# Normal mode

We are all quite familiar with a simple harmonic oscillator, such as a frictionless pendulum, or a mass-on-a-spring system. Since there is no friction (or energy dissipation), given a non-zero initial condition, it will swing back-and-forth, with the same amplitude, and the same frequency. Mathematically speaking, its dynamic can be described with a simple second order Ordinary Differential Equation (ODE), x'' + \omega^2 x = 0, where \omega is the resonant frequency. For the sake of simplicity, I will let \omega = 1. Apparently, x = A sin(\omega t) is a solution, and the value A is determined by the initial conditions.

However, things will be different there is another oscillator coming into play, and the second oscillator interacts with the first one. Below is a schematic picture of such condition (courtesy of wikipedia).

Let's call the motion of the left oscillator x_1, and that of the right oscillator x_2, both are functions of time (t). The leftmost and rightmost spring dictates the spring constant of the left and right oscillator, respectively. Together with their masses, m_1 and m_2, we can have the uncoupled resonant frequencies of \omega_1 = sqrt(k_1/m_1), and \omega_2 = sqrt(k_2/m_2). For the sake of the simplicity, again I will let m_1 = m_2 = 1, and k_1 = k_2 = 1. Therefore, both \omega_1 and \omega_2 are 1.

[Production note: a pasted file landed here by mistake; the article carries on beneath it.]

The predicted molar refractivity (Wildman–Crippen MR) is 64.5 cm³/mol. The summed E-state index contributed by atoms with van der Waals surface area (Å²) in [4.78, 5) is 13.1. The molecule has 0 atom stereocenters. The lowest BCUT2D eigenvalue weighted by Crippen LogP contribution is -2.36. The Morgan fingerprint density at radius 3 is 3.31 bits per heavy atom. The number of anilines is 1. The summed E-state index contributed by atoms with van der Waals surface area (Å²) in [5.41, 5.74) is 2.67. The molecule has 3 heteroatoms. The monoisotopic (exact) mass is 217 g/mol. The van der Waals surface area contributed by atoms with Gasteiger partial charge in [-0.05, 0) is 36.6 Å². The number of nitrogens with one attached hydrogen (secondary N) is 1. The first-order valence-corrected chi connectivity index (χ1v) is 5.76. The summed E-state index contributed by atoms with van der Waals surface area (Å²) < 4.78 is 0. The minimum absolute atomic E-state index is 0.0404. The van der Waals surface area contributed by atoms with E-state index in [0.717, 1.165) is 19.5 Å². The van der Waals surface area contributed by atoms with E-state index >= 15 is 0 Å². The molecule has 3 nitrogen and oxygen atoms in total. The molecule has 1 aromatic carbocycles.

Now, let's say the middle spring has a spring constant of k, and k = 0.5. I am being sloppy with units here, but let's just assume them are all in standard SI units. Now I can write down the equation of motion that describe the motions of x_1 and x_2 as:

Since we already know all the values of the parameters, I can just mindlessly solve for x_1(t) and x_2(t) numerically, say, with Mathematica. With the initial conditions of: x_1(0) = x_2(0) = 0, x_1'(0) = 1, and x_2'(0) = 0.1, below is what I get:

Neither x_1 nor x_2 looks anything like a regular sinusoidal function, as in the uncoupled case! Although if I squeeze my eyes, I can convince myself there are still some periodicities in those figures... It turns out that, instead of looking at x_1 and x_2 individually, we I should be looking at is (x_1 + x_2) and (x_1 - x_2):

Voila! We now see the nice clean waves again, although with different frequencies.

The new quantities, y_1 = (x_1 + x_2) and y_2 = (x_1 - x_2), are called normal modes, and the corresponding frequencies are the eigen-frequencies of the system. Instead of looking at the seemingly arbitrary x's, one can get a much better grip of the system by looking at the y's. The wikipedia page actually do a pretty good job on describing what transformation should one do to go from x's to y's, but here I just want to have a visual confirmation, to reveal the value of the normal mode.

Update: found a terrific site with good lecture notes on this subject!